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Letter: Laws needed to protect children from violent parents

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Posted: Thursday, February 13, 2014 12:00 am

In his short letter “Government cannot tell parents how to discipline their children,” Feb. 4, Ben Coleman twice flatters and insults me with the label “overly educated.” Yet I must struggle to make sense of his objections to my Jan. 25 letter, “Spanking is not ‘reasonable discipline.’” Allow me to try:

Mr. Coleman imagines I am suggesting governmental authority should replace parental “right” to punish children, including violent attacks with a blunt instrument. In my half-century as Children’s Advocate I have vigorously opposed any such governmental intrusion. But laws are needed to protect from assault those of any age who cannot protect themselves, and that includes children. In this violent society, too many children need to be protected from their own violent parents. (Read your newspaper.) In the past 35 years, more than 30 nations have passed laws protecting children from assault and battery, and the numbers are growing. Alas, USA is not among them.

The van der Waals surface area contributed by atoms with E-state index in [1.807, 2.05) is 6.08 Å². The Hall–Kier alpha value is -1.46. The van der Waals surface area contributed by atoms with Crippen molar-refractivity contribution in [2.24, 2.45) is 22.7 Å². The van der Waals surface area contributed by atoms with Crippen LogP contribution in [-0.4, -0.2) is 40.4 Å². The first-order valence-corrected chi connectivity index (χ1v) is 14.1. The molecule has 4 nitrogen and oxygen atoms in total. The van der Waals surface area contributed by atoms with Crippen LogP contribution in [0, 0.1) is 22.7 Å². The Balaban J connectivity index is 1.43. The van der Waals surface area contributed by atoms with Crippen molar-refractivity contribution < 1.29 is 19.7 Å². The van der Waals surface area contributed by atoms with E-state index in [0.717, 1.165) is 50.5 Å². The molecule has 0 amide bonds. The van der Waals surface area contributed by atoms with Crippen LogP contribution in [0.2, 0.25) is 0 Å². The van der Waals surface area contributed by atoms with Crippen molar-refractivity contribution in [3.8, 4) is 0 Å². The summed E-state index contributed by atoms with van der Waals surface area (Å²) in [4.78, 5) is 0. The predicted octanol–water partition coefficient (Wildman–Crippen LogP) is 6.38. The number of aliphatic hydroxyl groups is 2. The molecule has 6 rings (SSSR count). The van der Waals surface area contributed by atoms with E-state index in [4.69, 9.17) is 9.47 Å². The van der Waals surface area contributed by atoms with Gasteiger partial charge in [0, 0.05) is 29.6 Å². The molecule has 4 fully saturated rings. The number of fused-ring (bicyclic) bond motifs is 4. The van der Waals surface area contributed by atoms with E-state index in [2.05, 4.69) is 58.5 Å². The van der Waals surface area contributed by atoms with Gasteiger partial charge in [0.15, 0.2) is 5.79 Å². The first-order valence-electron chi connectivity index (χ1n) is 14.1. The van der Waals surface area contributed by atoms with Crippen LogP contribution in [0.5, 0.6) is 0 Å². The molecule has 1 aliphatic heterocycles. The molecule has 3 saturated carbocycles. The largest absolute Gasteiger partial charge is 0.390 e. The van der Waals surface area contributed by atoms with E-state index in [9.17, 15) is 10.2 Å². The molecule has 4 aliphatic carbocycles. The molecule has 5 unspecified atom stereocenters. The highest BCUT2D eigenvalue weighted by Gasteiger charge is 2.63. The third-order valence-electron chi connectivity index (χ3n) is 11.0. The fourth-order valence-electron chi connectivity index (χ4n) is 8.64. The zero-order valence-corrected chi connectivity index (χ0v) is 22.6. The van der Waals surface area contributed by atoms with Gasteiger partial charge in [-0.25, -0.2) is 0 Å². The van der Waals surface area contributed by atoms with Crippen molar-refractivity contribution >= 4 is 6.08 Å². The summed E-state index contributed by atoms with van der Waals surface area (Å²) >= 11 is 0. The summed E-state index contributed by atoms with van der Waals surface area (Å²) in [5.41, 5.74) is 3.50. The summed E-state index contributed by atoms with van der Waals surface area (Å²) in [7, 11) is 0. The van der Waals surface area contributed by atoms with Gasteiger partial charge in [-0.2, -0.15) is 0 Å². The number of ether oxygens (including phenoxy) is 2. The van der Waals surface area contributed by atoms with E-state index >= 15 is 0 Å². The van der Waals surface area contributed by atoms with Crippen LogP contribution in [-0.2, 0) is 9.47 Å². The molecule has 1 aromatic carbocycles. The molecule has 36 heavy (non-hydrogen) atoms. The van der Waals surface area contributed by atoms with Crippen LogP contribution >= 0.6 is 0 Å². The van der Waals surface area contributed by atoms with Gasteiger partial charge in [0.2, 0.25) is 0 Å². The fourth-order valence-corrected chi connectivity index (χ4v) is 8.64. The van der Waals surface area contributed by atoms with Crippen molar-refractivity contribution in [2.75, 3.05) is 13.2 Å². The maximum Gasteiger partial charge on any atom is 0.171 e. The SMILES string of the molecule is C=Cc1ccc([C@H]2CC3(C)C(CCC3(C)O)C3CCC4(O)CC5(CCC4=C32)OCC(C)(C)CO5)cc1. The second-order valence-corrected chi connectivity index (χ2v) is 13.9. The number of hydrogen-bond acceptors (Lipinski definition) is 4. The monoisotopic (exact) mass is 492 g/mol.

Mr. Coleman tells us that if parents are denied absolute authority to punish offspring as whim or rage dictates, the kids will call the police. My answer: If only this were so. Such an objection is the usual attitude of abusive, under-educated parents who, early on, created adversary relationships with children by punishing them. Hence, parents can never win their war against children. Kids have rights, too, though often violated. (See U.N. Declaration of Human Rights.)

Mr. Coleman maintains that he and his wife are the highest authority over treatment of their children, including the “right” to inflict any punishment, whether chosen by whim, mood or rage. In his letter he defends assault with a wooden instrument. My appeal is not to government, but to moral authority. Children are born with basic goodness, and place their trust in their parents to protect them from harm. Punishment — any punishment — is a betrayal of trust so traumatic and terrorizing as to impair their learning and social skills for a lifetime.

Norm Lee

Woodbridge

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